2. Special grounds numbered 2, 3, 4 and 5 all complain of portions of the charge which instructed the jury that the only way it could find against the defendant McElrath was to find that he had been guilty of gross negligence. The degree of care owed by defendant McElrath, as the driver of the automobile, to the plaintiff, his passenger, depends upon whether the plaintiff was an invitee, which would require ordinary care, or a guest, in which case a recovery would be authorized by gross negligence on the part of the defendant.
"An invitee in or upon an automobile, to whom the owner or operator thereof owes the duty of exercising ordinary care for his safety, is one whose presence in or upon the automobile is by invitation of the owner or operator for the purpose of conferring some substantial benefit upon his host, that is, something more than merely affording the host the pleasure of the guest's company." Nash v. Reed, 81 Ga. App. 473 (2) (59 SE2d 259)
. This court held, in Fountain v. Tidwell, 92 Ga. App. 199 (5) (88 SE2d 486)
, that "Where a share-the-expense ride in a motor vehicle is prearranged by a legally enforceable agreement, such a situation makes the passenger a passenger for hire and not a guest, and requires ordinary care on the part of the operator of the motor vehicle."
The testimony in the case at bar shows that the plaintiff and defendant McElrath had been alternating, for some months, in driving each other to work in their own automobiles, one taking his automobile one week, the other taking his the next week. Under their arrangement, whenever one of them could not take his automobile on any given day, the other one would supply the transportation, with the ride being "repaid" by reciprocation later. The only apparent distinction between the Fountain case and this one, with regard to the status of the passengers, lies in the fact that the consideration or substantial benefit in the former case consisted of a cash payment rather than a reciprocal driving agreement, as in the present case. This "car pool" agreement enabled each party to take his car to work only half as many times as would otherwise be necessary and this was a substantial benefit to both parties. The fact that the benefit did not accrue to the driver until the next week, when he became the passenger, does not alter the fact that a substantial benefit was being conferred, for without the passenger's riding in the car, the arrangement could not operate. Although there is nothing in the record to show that the agreement was binding on the parties, or that it was anything more than an arrangement for convenience only, it was apparently as enforceable as the one in the Fountain case, supra, and the facts show that the parties were operating under this arrangement at the time of the collision. Accordingly, the plaintiff was, at the time of the collision, an invitee as to defendant McElrath, and the court erred in charging that the plaintiff must prove gross negligence to recover damages as against him. Special grounds 2, 3, 4 and 5 are therefore meritorious.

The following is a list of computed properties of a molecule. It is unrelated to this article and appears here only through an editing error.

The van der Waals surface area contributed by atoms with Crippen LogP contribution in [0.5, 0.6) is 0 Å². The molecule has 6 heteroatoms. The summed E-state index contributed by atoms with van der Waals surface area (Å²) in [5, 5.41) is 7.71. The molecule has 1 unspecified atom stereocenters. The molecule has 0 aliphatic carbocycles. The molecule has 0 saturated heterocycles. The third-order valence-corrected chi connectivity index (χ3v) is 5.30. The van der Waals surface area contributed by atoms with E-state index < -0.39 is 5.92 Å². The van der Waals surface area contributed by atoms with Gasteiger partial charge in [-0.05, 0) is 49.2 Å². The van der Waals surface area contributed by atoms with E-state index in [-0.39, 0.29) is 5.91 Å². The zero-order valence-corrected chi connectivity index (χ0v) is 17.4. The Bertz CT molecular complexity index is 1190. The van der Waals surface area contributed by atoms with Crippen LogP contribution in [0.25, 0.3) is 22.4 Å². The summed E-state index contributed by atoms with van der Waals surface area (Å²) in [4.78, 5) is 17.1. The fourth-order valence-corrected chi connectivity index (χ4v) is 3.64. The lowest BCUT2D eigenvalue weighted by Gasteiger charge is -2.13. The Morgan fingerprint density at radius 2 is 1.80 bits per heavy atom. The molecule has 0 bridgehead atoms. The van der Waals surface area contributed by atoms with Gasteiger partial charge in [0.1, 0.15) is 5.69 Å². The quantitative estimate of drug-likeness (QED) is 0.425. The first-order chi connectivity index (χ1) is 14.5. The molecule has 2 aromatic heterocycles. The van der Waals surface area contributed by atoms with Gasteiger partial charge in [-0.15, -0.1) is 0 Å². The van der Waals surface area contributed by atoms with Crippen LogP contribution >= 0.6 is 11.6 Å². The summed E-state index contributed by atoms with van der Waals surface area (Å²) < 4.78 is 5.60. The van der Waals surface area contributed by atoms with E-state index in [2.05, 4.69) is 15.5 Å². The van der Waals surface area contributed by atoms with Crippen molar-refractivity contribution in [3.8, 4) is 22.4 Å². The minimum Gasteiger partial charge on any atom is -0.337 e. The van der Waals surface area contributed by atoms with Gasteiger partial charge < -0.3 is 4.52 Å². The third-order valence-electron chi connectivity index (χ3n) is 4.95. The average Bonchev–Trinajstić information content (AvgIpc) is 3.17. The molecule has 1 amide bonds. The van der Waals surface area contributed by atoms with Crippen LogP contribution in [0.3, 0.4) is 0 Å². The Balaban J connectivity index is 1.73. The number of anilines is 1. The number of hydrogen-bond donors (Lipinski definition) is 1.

For the reasons stated in Divisions 1 and 2 of this opinion, the court erred in its judgment overruling the motion for a new trial.
Judgment reversed. Bell and Hall, JJ., concur.